Define per-team resource limits for big data workloads using Amazon EMR Serverless

by Gaurav Sharma and Damon Cortesi | on

Customers face a challenge when distributing cloud resources between different teams running workloads such as development, testing, or production. The resource distribution challenge also occurs when you have different line-of-business users. The objective is not only to ensure sufficient resources be consistently available to production workloads and critical teams, but also to prevent adhoc jobs from using all the resources and delaying other critical workloads due to mis-configured or non-optimized code. Cost controls and usage tracking across these teams is also a critical factor.

In the legacy big data and Hadoop clusters as well as Amazon EMR provisioned clusters, this problem was overcome by Yarn resource management and defining what were called Yarn queues for different workloads or teams. Another approach was to allocate independent clusters for different teams or different workloads.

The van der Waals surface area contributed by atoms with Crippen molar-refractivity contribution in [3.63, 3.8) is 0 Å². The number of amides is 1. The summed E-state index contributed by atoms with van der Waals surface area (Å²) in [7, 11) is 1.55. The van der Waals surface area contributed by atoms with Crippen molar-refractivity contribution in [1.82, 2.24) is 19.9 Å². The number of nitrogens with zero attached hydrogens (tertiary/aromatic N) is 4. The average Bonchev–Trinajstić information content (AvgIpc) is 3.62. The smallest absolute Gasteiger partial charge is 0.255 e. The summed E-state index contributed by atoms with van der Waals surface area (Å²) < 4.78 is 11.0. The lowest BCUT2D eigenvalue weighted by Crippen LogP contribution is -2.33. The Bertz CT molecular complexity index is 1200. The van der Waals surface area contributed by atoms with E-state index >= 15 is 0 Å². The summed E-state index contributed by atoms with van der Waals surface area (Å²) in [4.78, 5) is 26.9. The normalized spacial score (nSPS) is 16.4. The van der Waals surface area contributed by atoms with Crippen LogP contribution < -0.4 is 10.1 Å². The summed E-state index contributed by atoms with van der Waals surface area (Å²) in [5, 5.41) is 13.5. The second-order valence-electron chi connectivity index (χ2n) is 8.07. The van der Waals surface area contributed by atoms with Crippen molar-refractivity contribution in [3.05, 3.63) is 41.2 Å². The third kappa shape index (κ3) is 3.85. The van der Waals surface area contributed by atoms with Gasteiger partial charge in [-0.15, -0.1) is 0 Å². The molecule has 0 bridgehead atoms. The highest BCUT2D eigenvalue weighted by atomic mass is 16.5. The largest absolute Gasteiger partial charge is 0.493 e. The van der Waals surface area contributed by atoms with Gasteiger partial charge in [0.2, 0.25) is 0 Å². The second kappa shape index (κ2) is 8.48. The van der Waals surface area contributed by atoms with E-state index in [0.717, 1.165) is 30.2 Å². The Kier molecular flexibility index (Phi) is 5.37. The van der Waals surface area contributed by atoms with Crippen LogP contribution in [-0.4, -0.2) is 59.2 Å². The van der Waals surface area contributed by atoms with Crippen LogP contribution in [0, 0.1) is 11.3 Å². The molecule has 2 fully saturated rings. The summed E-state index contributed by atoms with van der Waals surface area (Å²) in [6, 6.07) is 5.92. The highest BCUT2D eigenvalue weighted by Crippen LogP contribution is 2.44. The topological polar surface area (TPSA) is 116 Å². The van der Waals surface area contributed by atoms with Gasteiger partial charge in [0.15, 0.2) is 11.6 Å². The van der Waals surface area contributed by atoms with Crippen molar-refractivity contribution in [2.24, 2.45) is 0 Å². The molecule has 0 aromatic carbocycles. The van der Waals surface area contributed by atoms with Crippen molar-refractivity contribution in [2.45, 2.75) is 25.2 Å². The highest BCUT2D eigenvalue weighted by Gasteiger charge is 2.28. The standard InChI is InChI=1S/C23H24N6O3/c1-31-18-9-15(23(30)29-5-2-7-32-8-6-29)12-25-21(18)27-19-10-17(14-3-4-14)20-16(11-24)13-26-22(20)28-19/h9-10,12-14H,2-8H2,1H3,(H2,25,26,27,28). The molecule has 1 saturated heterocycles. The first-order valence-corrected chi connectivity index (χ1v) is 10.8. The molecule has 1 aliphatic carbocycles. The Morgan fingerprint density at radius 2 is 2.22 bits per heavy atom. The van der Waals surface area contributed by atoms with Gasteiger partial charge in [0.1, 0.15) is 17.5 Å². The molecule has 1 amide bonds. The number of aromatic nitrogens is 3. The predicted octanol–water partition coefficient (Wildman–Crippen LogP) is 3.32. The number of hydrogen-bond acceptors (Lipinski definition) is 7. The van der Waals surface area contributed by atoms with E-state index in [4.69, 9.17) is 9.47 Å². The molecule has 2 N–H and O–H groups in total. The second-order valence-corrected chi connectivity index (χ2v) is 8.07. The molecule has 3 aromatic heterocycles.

Amazon EMR Serverless is a serverless option in Amazon EMR that makes it straightforward to run your big data workloads using open-source analytics frameworks such as Apache Spark and Hive without the need to configure, manage, or scale the clusters. With EMR Serverless, you don’t have to configure, optimize, secure, or operate clusters to run your workloads. You continue to get the benefits of  Amazon EMR , such as open-source compatibility, concurrency, and optimized runtime performance for popular bigdata frameworks. EMR Serverless provides shorter job startup latency, automatic resource management and effective cost controls.